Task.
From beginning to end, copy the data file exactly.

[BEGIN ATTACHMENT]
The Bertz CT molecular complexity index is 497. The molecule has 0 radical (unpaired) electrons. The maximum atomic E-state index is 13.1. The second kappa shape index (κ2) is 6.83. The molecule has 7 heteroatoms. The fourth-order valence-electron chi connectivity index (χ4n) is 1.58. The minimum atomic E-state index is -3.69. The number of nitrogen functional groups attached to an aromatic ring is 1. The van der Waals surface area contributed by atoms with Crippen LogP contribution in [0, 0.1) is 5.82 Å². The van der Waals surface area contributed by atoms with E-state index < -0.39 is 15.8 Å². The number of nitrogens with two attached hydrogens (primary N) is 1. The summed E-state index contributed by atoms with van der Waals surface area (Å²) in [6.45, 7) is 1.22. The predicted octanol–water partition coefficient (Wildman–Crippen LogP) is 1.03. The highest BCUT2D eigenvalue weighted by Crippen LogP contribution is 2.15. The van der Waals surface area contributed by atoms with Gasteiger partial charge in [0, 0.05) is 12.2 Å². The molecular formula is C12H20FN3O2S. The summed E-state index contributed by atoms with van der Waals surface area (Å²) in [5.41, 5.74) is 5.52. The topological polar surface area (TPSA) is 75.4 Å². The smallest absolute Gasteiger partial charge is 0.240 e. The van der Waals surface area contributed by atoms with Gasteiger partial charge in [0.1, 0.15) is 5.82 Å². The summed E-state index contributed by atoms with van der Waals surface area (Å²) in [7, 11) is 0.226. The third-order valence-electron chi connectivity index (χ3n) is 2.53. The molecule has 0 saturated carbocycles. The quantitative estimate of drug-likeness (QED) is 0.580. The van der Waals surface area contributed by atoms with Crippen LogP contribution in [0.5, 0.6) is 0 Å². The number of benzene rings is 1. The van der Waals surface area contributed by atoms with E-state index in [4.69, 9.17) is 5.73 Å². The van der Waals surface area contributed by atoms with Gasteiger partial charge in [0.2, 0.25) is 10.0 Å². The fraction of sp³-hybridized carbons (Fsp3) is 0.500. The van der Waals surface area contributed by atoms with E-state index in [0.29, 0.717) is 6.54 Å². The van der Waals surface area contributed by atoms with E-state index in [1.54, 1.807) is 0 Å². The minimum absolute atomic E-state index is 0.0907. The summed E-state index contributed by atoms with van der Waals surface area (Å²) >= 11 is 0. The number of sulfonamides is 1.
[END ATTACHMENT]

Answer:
The Bertz CT molecular complexity index is 497. The molecule has 0 radical (unpaired) electrons. The maximum atomic E-state index is 13.1. The second kappa shape index (κ2) is 6.83. The molecule has 7 heteroatoms. The fourth-order valence-electron chi connectivity index (χ4n) is 1.58. The minimum atomic E-state index is -3.69. The number of nitrogen functional groups attached to an aromatic ring is 1. The van der Waals surface area contributed by atoms with Crippen LogP contribution in [0, 0.1) is 5.82 Å². The van der Waals surface area contributed by atoms with E-state index < -0.39 is 15.8 Å². The number of nitrogens with two attached hydrogens (primary N) is 1. The summed E-state index contributed by atoms with van der Waals surface area (Å²) in [6.45, 7) is 1.22. The predicted octanol–water partition coefficient (Wildman–Crippen LogP) is 1.03. The highest BCUT2D eigenvalue weighted by Crippen LogP contribution is 2.15. The van der Waals surface area contributed by atoms with Gasteiger partial charge in [0, 0.05) is 12.2 Å². The molecular formula is C12H20FN3O2S. The summed E-state index contributed by atoms with van der Waals surface area (Å²) in [5.41, 5.74) is 5.52. The topological polar surface area (TPSA) is 75.4 Å². The smallest absolute Gasteiger partial charge is 0.240 e. The van der Waals surface area contributed by atoms with Gasteiger partial charge in [0.1, 0.15) is 5.82 Å². The summed E-state index contributed by atoms with van der Waals surface area (Å²) in [7, 11) is 0.226. The third-order valence-electron chi connectivity index (χ3n) is 2.53. The molecule has 0 saturated carbocycles. The quantitative estimate of drug-likeness (QED) is 0.580. The van der Waals surface area contributed by atoms with Crippen LogP contribution in [0.5, 0.6) is 0 Å². The number of benzene rings is 1. The van der Waals surface area contributed by atoms with E-state index in [4.69, 9.17) is 5.73 Å². The van der Waals surface area contributed by atoms with Gasteiger partial charge in [0.2, 0.25) is 10.0 Å². The fraction of sp³-hybridized carbons (Fsp3) is 0.500. The van der Waals surface area contributed by atoms with E-state index in [0.29, 0.717) is 6.54 Å². The van der Waals surface area contributed by atoms with E-state index in [1.54, 1.807) is 0 Å². The minimum absolute atomic E-state index is 0.0907. The summed E-state index contributed by atoms with van der Waals surface area (Å²) >= 11 is 0. The number of sulfonamides is 1.